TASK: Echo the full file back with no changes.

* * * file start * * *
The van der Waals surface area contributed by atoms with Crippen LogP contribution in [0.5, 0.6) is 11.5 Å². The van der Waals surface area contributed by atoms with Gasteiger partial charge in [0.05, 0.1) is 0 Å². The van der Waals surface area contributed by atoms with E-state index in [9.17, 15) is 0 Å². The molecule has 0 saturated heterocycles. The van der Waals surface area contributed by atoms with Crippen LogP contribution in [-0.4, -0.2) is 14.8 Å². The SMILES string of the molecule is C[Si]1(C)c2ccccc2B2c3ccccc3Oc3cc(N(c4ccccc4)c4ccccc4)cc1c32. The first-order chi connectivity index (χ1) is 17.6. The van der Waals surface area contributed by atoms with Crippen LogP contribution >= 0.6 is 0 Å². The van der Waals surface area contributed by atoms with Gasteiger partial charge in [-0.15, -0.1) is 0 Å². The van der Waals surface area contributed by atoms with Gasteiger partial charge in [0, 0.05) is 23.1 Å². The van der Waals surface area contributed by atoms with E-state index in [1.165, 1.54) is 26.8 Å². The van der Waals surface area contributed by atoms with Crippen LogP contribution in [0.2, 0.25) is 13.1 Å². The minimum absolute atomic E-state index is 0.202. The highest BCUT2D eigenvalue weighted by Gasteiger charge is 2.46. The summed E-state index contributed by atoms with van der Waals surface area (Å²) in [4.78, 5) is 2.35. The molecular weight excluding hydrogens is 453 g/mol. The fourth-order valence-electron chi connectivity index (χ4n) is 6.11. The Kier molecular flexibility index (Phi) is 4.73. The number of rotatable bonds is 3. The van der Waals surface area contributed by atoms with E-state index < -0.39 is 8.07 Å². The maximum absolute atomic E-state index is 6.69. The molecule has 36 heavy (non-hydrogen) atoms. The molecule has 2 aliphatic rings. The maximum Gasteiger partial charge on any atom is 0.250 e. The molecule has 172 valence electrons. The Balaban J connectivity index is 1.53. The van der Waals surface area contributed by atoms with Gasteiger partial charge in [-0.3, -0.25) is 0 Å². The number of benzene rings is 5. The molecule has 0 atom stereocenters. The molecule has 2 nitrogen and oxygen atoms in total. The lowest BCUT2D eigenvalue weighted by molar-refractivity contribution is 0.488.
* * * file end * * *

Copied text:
The van der Waals surface area contributed by atoms with Crippen LogP contribution in [0.5, 0.6) is 11.5 Å². The van der Waals surface area contributed by atoms with Gasteiger partial charge in [0.05, 0.1) is 0 Å². The van der Waals surface area contributed by atoms with E-state index in [9.17, 15) is 0 Å². The molecule has 0 saturated heterocycles. The van der Waals surface area contributed by atoms with Crippen LogP contribution in [-0.4, -0.2) is 14.8 Å². The SMILES string of the molecule is C[Si]1(C)c2ccccc2B2c3ccccc3Oc3cc(N(c4ccccc4)c4ccccc4)cc1c32. The first-order chi connectivity index (χ1) is 17.6. The van der Waals surface area contributed by atoms with Crippen LogP contribution >= 0.6 is 0 Å². The van der Waals surface area contributed by atoms with Gasteiger partial charge in [-0.15, -0.1) is 0 Å². The van der Waals surface area contributed by atoms with Gasteiger partial charge in [0, 0.05) is 23.1 Å². The van der Waals surface area contributed by atoms with E-state index in [1.165, 1.54) is 26.8 Å². The van der Waals surface area contributed by atoms with Crippen LogP contribution in [0.2, 0.25) is 13.1 Å². The minimum absolute atomic E-state index is 0.202. The highest BCUT2D eigenvalue weighted by Gasteiger charge is 2.46. The summed E-state index contributed by atoms with van der Waals surface area (Å²) in [4.78, 5) is 2.35. The molecular weight excluding hydrogens is 453 g/mol. The fourth-order valence-electron chi connectivity index (χ4n) is 6.11. The Kier molecular flexibility index (Phi) is 4.73. The number of rotatable bonds is 3. The van der Waals surface area contributed by atoms with E-state index < -0.39 is 8.07 Å². The maximum absolute atomic E-state index is 6.69. The molecule has 36 heavy (non-hydrogen) atoms. The molecule has 2 aliphatic rings. The maximum Gasteiger partial charge on any atom is 0.250 e. The molecule has 172 valence electrons. The Balaban J connectivity index is 1.53. The van der Waals surface area contributed by atoms with Gasteiger partial charge in [-0.3, -0.25) is 0 Å². The number of benzene rings is 5. The molecule has 0 atom stereocenters. The molecule has 2 nitrogen and oxygen atoms in total. The lowest BCUT2D eigenvalue weighted by molar-refractivity contribution is 0.488.